Podcast: The Detail
Coronavirus - it’s a misinfodemic
The global health emergency that is the Coronavirus - or Covid-19 - has become a game-changer for scientists around the world in terms of the speed of the response. But at the same time it's been termed a 'misinfodemic'
Covid-19 – or coronavirus – is a game changer for scientists around the world.
For the first time they are sharing their research even before it is peer reviewed, in the rush to find treatment and vaccines.
The response of health experts around the world to the rapidly evolving global health emergency has led to a "knowledge explosion".
Vaccinologist Helen Petousis-Harris from the University of Auckland calls it an unprecedented triumph in human research collaboration. Researchers tend to be precious about their life's work, she says; they guard it closely in case someone else beats them to it. But in this case, traditional academic and research practices have "gone out the window".
She also says Covid-19 “is not the apocalypse”, and the speed of the international reaction is incredible. That includes helping countries that have very weak health systems to cope with what’s happening.
The unprecedented collaboration and the hundreds of millions of dollars available through a special fund called the Coalition of Epidemic Preparedness Innovation [CEPI] could mean that a vaccine starts to roll out at the end of April.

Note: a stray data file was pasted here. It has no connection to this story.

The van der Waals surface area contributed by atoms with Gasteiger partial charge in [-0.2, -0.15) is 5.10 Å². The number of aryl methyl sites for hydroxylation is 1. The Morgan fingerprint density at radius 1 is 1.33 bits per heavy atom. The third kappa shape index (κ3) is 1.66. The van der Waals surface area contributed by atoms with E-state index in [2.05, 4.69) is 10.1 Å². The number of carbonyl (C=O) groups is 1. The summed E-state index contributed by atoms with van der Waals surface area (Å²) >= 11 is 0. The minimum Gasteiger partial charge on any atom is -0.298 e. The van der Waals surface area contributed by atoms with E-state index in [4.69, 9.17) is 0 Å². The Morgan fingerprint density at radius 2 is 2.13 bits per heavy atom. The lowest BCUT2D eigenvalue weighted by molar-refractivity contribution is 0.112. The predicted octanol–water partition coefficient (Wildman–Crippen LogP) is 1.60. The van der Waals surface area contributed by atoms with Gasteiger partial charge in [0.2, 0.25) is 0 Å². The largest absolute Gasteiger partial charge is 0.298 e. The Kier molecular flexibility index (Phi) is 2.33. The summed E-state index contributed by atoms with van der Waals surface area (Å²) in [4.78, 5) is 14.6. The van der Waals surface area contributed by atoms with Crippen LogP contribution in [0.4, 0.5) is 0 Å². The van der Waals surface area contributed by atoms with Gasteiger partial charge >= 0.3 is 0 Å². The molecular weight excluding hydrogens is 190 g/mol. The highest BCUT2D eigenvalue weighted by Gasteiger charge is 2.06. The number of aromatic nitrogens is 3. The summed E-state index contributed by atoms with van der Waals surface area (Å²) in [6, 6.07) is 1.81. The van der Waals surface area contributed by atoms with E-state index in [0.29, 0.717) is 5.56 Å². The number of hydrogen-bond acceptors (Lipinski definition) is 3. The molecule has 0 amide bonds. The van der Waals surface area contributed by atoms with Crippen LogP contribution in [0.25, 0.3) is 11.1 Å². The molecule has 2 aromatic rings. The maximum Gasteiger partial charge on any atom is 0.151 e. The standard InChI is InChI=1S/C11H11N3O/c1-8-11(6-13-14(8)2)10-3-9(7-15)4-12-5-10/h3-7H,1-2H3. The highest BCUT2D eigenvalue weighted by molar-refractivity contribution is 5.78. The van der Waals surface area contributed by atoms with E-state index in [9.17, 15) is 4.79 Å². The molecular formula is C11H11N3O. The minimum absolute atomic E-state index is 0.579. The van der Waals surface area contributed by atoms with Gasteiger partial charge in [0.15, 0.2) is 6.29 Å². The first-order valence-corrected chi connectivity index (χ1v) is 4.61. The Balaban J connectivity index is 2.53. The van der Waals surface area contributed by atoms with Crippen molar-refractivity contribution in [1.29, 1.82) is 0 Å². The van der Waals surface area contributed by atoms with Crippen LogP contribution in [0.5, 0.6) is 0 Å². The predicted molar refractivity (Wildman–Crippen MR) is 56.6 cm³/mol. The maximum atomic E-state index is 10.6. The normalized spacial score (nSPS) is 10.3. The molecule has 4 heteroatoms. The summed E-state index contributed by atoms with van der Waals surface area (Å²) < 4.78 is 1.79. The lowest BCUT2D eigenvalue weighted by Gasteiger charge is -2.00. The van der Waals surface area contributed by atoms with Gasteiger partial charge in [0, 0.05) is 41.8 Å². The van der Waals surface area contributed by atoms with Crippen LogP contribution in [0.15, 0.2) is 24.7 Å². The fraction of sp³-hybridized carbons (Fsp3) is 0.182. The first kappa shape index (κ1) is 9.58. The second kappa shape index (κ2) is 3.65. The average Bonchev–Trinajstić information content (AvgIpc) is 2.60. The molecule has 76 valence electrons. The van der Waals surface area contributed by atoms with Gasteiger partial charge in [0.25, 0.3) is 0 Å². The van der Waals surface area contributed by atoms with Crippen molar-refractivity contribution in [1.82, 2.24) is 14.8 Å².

"Some vaccines have taken 20 years, some vaccines still elude us, others have been faster but we're moving into a new paradigm, a new world in this space now, which means if we can do this - what else can you do?" she says.
Too much is still unknown about the coronavirus to predict what will happen next. What is known is that its ancestor has been around since 8000 BC, and today there are more than 80,000 confirmed cases in 35 countries. That compares to a total of just 8000 cases of SARS during its entire life.
The rapid spread of Covid-19 just two months after China told the World Health Organisation it had a problem is baffling experts.
"We still don't know how contagious it is," says Petousis-Harris.
However, dozens of groups and companies are already working on new drugs, trialling existing drugs on patients and developing vaccines after China found the pathogen, sequenced it and made it publicly available.
More than 80 clinical trials are under way, which Petousis-Harris says is mind-blowing.
But she also says the situation is evolving so fast, any information gained is almost outdated by lunch time. That's when you move to another phase - containing a pandemic.
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